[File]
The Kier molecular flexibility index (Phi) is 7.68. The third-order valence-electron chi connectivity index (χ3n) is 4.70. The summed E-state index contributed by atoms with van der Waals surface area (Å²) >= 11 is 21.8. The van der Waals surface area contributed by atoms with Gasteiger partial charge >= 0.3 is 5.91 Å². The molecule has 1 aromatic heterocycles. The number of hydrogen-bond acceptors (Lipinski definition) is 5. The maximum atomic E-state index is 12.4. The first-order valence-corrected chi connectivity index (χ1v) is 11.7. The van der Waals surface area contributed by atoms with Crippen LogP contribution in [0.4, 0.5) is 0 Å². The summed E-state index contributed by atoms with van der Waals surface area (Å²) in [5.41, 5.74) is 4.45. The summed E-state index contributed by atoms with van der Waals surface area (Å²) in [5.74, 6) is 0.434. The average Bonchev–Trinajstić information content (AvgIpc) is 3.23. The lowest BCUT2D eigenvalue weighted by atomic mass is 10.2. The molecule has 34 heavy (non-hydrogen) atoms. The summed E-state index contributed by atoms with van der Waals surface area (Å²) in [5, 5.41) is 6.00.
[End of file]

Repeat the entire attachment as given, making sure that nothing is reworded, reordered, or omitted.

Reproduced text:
The Kier molecular flexibility index (Phi) is 7.68. The third-order valence-electron chi connectivity index (χ3n) is 4.70. The summed E-state index contributed by atoms with van der Waals surface area (Å²) >= 11 is 21.8. The van der Waals surface area contributed by atoms with Gasteiger partial charge >= 0.3 is 5.91 Å². The molecule has 1 aromatic heterocycles. The number of hydrogen-bond acceptors (Lipinski definition) is 5. The maximum atomic E-state index is 12.4. The first-order valence-corrected chi connectivity index (χ1v) is 11.7. The van der Waals surface area contributed by atoms with Crippen LogP contribution in [0.4, 0.5) is 0 Å². The summed E-state index contributed by atoms with van der Waals surface area (Å²) in [5.41, 5.74) is 4.45. The summed E-state index contributed by atoms with van der Waals surface area (Å²) in [5.74, 6) is 0.434. The average Bonchev–Trinajstić information content (AvgIpc) is 3.23. The lowest BCUT2D eigenvalue weighted by atomic mass is 10.2. The molecule has 34 heavy (non-hydrogen) atoms. The summed E-state index contributed by atoms with van der Waals surface area (Å²) in [5, 5.41) is 6.00.